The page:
Pajama Eaters are lined and have a "dividing panel" inside so the pajamas are inserted in the zipper mouth in front. Behind this section the body is stuffed with fiberfill (making a pillow of sorts) so the Pajama Eater can sit up to eat.
My wish is to make at least a dozen to gift to Toys for Tots this year. A group picture of the charity Pajama Eaters will be posted when I'm done. I'm very excited about gifting these and would like to thank Jodi at Sew Fearless for sharing her creativity.....Thank you Jodi! :)

Wednesday, July 27, 2011

Sun Hat - Beach Hats, Floppy Hat - Free Patterns DIY

I'd never made a sun hat of any kind until a few days ago, though I've had the free patterns for these two beach hats for a while now. Both sun hats are in the floppy hat genre.

Both beach hats were quick and easy to make. For the red sun hat, I followed this great tutorial by Novita of Very Purple Person. She shared her creativity with a guest post of her sun hat with the scalloped brim version here. I downloaded the free pattern for this sun hat, taped together the pattern pieces for the floppy brim and started sewing. The floppy brim of the sun hat can be either scalloped or left plain. Since this was my first time making a sun hat, I skipped the scallops, but aren't they fabulous?

The crocheted sun hat was easily finished in one night following this fast & easy step by step on All Free Crochet. I used 100% natural cotton yarn for the hat and a sunny yellow cotton yarn for the crocheted rose attached to the side of the floppy brim. Tipnut generously shares directions for 20 crochet flowers here.

Either of these beach hats can be made easily and inexpensively. A sun hat with a floppy brim also helps protect your face on those really sunny days. Plus, they're just so darn cute! ;) Speaking of cute......a big Mahalo (Thank You!) to Maile for modeling these beach hats. Aloha and Enjoy!
P.S. Beach hats + a good sun screen = beautiful skin!

Wednesday, July 20, 2011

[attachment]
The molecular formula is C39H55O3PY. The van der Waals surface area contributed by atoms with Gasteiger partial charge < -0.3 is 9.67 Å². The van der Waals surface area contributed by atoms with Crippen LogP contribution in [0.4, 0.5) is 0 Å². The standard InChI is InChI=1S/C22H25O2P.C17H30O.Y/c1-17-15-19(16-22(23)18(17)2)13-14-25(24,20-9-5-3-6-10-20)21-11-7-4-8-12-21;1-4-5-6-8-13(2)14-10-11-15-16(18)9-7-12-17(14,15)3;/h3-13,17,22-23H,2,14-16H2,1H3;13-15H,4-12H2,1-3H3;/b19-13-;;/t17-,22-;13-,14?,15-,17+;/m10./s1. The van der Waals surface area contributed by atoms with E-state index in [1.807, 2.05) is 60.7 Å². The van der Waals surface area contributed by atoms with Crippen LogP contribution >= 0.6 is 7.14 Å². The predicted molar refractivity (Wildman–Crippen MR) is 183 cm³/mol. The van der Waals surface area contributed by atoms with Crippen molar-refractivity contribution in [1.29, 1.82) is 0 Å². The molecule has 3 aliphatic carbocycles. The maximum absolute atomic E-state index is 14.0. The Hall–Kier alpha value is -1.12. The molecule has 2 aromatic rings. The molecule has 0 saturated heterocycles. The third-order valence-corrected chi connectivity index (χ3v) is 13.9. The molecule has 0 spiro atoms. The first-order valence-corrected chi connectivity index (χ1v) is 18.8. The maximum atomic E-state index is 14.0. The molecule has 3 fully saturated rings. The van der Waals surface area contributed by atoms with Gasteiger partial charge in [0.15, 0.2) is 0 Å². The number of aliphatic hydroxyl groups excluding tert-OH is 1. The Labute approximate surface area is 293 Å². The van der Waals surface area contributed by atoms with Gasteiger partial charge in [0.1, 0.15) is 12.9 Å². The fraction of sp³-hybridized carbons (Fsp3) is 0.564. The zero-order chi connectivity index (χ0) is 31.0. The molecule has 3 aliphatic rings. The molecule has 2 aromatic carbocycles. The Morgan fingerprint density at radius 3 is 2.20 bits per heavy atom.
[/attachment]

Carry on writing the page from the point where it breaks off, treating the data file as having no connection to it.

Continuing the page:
Upcycled Leather Belts Seating

Upcycled leather belts from the thrift shop were used to create this leather chair seat. It took 20 leather belts to cover the seat and when I originally completed this project several years back, the belts cost me 25 cents each for a total investment of $5. Here's how to make a leather chair seat of woven leather belts.

Flip the chair over and remove the existing seat cover. It should be screwed into the chair frame. I used a ratchet screwdriver to make the job easier.

Once the seating frame is exposed, lay the leather belts over the frame in a pleasing pattern and begin to inter weave the leather belts. I had purchased two red leather belts and made sure one red belt was placed horizontally and the other vertically. Also, I tried to vary the textures of the belt during placement to keep the leather chair seat interesting.

Once the leather belts are woven in place on top, begin securing the belts on the underside to the chair frame. Pull each side taut, alternating sides and secure using a staple gun OR....

you could also use a tack hammer and upholstery tacks to attach the leather belts underneath the chair frame. (I used both methods when fashioning my woven leather chair seat.) Before securing belts to frame with the tacks or the staple gun, you may opt to trim any excess lengths of the leather belts using a sharp utility knife. However, as shown in the below pic....

I found that several of the belt lengths were perfectly suited to fastening as you would while actually wearing a belt. (That was certainly easy.) :)

Here's a closeup of the finished seat. And in case you're wondering, this upcycled leather belt seating is incredibly strong. This chair does not get everyday use, but it does come out when we have company and need extra seating. It never fails to bring me compliments and people are inevitably surprised at how very comfortable it actually is.

Moral of this story....don't throw away your leather belts! Here's some more ideas for up cycled leather belts.

Saturday, July 16, 2011

Adult Tutu DIY - No Sew

This tutorial is showing how easy it is to make a no-sew adult tutu. I wish I'd have made a pink tutu for my daughter when she was young. Instead, she asked me (as a grown young adult) to make one for her and a friend for a relay they're running soon. I started and finished both pink tutus today.

Anyone can make a no-sew adult tutu. Here's how I did it: